Share Regular Medical Testing with Your Disability Attorney

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Medical testing

While it may seem obvious, objective diagnostic testing which verifies the diagnosis of a medical impairment is important to a well-documented disability case. Such testing can also shed light on the severity of a medical impairment as well. Repeated testing can, of course, show the progression or worsening of the medical problem over time. Tests can give you and your disability attorney a stronger case.

Sometimes medical records contain diagnoses that are arrived at through methods other than objective diagnostic testing. Some providers will diagnose based entirely upon reported symptoms from their patients, while others will simply trust a patient when they report that they have a history of a particular condition. Many doctors will diagnose empirically through a process of elimination, trying different medications or treatments until one is found to be effective. They then offer a reverse diagnosis based upon the effective medicine or treatment. While such approaches may be practical and even accurate, especially with experienced practitioners, such diagnoses are not persuasive and are poor evidence for your disability attorney to use in a disability case.

Social Security rules and regulations require the disability judge to identify objective medical evidence which supports each medical impairment they find to be severe. Without such evidence, the judge may find that the alleged impairment is not medically determinable.

Even if your doctor is certain that he has reached a correct diagnosis, it is important to insist on proper diagnostic testing whenever this is possible. Of course, financial considerations can sometimes be a factor which stands in the way of getting necessary testing.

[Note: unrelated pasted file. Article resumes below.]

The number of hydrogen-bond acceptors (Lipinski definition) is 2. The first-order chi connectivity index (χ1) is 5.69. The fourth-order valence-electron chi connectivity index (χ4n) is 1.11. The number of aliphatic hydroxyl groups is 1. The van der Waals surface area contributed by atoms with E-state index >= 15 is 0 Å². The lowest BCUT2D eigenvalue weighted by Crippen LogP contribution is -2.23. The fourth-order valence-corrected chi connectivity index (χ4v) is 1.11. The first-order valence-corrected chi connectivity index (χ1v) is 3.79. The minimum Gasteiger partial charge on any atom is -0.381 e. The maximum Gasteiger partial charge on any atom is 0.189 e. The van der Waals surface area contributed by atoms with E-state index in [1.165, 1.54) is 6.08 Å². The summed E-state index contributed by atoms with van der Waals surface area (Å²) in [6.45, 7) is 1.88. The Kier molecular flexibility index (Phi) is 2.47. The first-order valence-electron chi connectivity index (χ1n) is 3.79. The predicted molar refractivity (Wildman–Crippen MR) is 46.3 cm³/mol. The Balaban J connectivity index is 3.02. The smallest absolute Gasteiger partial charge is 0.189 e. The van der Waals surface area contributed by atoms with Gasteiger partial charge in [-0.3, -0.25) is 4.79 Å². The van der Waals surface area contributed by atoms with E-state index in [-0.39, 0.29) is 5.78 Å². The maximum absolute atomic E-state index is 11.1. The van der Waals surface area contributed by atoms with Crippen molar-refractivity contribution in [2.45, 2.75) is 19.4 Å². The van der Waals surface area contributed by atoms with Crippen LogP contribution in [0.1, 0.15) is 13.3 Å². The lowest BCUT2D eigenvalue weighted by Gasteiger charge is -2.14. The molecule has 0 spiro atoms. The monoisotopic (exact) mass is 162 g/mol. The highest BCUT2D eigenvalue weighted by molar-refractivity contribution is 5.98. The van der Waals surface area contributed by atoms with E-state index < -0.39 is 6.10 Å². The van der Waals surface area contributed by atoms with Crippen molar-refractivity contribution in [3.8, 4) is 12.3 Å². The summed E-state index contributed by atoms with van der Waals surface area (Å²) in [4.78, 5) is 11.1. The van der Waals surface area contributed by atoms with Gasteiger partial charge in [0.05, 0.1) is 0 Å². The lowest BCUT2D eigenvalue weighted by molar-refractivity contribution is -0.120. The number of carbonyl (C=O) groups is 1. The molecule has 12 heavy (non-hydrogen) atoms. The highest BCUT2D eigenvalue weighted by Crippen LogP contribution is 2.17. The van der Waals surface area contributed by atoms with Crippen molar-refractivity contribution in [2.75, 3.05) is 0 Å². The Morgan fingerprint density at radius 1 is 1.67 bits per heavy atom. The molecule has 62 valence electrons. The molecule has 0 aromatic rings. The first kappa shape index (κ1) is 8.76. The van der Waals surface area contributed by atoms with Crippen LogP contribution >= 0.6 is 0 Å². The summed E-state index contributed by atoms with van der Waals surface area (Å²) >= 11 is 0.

Examples of important diagnostic testing you should share with your disability attorney include the following:

  • MRI, CT Scan or X-rays to document orthopedic or neurological problems with the spine or joints. Such scans are also useful to document the advance of arthritic or degenerative changes.
  • EMG or nerve conduction testing for any symptoms of neuropathy, radiculopathy, nerve damage or carpal tunnel syndrome.
  • MRI of the brain to document organic problems or signs regarding chronic headaches, suspected multiple sclerosis, dementia, head injury and other disorders.
  • Blood tests to confirm rheumatoid arthritis, immune disorders, hepatitis, thyroid disorders, Lymes disease, diabetes and many other medical conditions.
  • Pulmonary function testing to measure the impact of asthma, emphysema, recurrent bronchitis or other COPD.
  • EKG, ECG, electrocardiogram or stress tests to measure the impact of any cardiac condition.
  • Vision testing to measure eyesight, including central vision, peripheral vision, depth perception and other factors.
  • Hearing test to measure hearing loss.
  • IQ testing such as WAIS to measure intellectual functioning.

If you have had diagnostic testing in the past, it sometimes makes sense to seek updated testing. Old results, especially those before the date you allege your disability began, may not turn out to be relevant or helpful to your disability attorney when presenting your case. Certainly, if your condition is it a degenerative one, updated testing will show this worsening over time.

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The disability attorneys at RGG Law provide legal counsel that comes from years of experience. Contact us today if you need Social Security.